LINCOLN — The Legislature's Appropriations Committee signed off Monday on a $7.8 billion, two-year state budget proposal.
The proposal would boost state spending by an average of 5.2 percent annually, including increases in state school aid and in the state contributions to retirement plans.
State Sen. Heath Mello of Omaha, the committee chairman, praised the committee's product.
“I feel today's a positive first step to getting a budget on the floor with no dissenting votes,” he said. “It's a good budget.”
Before wrapping up their work, committee members voted to take $51 million of projected tax revenue off the table and add it to the state cash reserve fund.
That's the amount that Nebraska's official forecasting board added Friday to their estimates of tax state revenue for the two fiscal years beginning July 1.
The $51 million addition would push the cash reserve fund to an estimated $625 million.
Mello argued that moving the money to the cash reserve would be fiscally prudent. But he predicted other lawmakers will not be happy with the idea because it would not be available for new programs or tax cut measures.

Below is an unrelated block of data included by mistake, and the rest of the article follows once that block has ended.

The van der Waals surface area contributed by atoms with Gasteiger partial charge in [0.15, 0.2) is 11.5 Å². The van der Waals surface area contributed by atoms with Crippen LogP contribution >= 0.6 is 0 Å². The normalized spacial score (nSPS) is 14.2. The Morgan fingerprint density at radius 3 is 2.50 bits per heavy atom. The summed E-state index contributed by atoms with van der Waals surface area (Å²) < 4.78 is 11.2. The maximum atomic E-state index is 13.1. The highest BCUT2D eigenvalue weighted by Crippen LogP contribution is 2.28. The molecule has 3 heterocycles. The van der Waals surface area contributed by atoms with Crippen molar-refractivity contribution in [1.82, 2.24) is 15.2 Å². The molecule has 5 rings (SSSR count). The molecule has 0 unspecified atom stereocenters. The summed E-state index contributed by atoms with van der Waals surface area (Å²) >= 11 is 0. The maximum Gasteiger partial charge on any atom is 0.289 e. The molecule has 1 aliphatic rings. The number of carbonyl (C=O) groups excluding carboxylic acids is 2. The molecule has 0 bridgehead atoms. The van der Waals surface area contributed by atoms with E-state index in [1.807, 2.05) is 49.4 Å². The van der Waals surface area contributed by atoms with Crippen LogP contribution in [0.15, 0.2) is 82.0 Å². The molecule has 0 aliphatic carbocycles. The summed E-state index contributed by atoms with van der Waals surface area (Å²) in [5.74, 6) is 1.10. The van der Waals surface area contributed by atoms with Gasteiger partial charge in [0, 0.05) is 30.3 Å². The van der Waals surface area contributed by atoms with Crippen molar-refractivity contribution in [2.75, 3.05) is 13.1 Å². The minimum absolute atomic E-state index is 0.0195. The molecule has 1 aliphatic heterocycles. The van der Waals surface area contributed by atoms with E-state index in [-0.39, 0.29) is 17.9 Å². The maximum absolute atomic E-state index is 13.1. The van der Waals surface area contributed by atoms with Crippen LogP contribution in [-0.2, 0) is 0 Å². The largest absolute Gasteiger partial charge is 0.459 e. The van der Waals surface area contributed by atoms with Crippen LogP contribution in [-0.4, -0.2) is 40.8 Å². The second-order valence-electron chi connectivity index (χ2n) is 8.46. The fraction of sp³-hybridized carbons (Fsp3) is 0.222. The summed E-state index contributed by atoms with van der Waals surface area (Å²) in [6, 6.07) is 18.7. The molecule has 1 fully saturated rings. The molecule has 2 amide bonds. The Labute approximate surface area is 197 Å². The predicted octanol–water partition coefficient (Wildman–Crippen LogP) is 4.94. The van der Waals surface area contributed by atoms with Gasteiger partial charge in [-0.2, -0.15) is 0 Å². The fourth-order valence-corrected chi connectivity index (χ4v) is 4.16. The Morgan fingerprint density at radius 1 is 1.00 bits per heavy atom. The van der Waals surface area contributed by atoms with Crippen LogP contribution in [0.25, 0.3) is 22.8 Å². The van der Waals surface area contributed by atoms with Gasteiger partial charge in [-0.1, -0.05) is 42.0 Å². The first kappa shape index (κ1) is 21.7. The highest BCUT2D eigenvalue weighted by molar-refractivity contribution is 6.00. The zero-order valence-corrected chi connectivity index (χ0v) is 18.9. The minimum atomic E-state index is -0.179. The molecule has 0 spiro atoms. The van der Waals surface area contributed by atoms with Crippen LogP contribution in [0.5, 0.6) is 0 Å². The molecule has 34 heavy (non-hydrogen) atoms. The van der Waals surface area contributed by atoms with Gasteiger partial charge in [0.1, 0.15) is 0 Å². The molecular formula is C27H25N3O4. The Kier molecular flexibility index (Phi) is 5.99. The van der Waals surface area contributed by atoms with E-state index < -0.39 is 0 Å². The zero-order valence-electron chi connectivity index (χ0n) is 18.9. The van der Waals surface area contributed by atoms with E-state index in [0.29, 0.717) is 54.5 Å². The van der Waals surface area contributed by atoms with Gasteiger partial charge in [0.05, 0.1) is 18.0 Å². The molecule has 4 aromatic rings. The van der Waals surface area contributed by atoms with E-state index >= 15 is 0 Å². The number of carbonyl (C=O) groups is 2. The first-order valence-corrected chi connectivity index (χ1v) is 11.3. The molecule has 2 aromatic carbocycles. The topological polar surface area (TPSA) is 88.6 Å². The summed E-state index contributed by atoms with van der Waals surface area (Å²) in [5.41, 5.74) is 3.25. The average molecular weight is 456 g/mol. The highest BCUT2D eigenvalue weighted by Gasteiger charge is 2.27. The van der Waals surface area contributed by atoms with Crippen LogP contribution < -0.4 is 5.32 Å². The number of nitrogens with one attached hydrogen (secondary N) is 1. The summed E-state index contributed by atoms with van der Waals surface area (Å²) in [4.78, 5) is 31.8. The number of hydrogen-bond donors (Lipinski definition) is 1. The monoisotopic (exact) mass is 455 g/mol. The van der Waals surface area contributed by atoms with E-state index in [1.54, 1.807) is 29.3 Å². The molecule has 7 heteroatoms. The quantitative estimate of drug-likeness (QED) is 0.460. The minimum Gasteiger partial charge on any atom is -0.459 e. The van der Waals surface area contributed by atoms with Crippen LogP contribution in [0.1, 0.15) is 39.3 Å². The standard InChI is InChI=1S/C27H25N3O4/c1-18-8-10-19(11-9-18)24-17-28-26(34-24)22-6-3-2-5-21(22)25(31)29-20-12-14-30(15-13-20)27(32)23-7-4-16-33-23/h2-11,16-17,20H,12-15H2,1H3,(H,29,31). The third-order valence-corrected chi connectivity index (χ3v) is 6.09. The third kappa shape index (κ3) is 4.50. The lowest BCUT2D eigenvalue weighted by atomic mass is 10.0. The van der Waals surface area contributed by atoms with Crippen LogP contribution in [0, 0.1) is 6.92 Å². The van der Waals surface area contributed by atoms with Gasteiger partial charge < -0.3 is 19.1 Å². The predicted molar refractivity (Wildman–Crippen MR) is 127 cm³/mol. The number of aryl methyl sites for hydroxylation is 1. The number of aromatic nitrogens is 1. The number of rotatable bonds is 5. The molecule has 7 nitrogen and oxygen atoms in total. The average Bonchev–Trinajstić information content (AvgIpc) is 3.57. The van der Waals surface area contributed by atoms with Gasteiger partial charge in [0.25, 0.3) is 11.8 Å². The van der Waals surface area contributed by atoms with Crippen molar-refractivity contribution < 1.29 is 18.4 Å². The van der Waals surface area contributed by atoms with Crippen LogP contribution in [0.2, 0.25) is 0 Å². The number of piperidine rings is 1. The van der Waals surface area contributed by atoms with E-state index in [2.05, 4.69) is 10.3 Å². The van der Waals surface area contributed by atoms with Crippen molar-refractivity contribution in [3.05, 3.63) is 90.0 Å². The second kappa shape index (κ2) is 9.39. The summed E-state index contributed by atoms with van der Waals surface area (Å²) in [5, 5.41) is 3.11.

One committee member, Sen. Bill Kintner of Papillion, raised objections. He said he would rather give the money back to taxpayers than collect it in a state fund.
Others said that the money still could be used for tax cuts once a planned tax study commission finishes its work. The commission is expected to work over the summer and fall to develop tax reform ideas.
Kintner ended up abstaining on the motion.
Earlier, Sen. Tyson Larson of O'Neill abstained on approving a bill to fund capital construction projects. He said he has concerns about renovations at the State Historical Society and about some University of Nebraska and state college projects.
But the main budget bill won unanimous 9-0 support from the sometimes fractious committee.
The bill would provide higher-than average increases in spending for higher education, which the university and state colleges have said will allow them to freeze tuition for two years.
The budget proposal includes money to serve more people with intellectual disabilities who are on the state waiting list and payment rate increases for child welfare and health care providers.
It also includes money to meet requirements of the federal health care overhaul.
Among the more controversial items in the proposal is $2.2 million to buy an airplane from the University of Nebraska Foundation.
The budget proposal will be delivered to the full Legislature on Wednesday, the 70th day of the session. Debate on the budget is slated to start next week.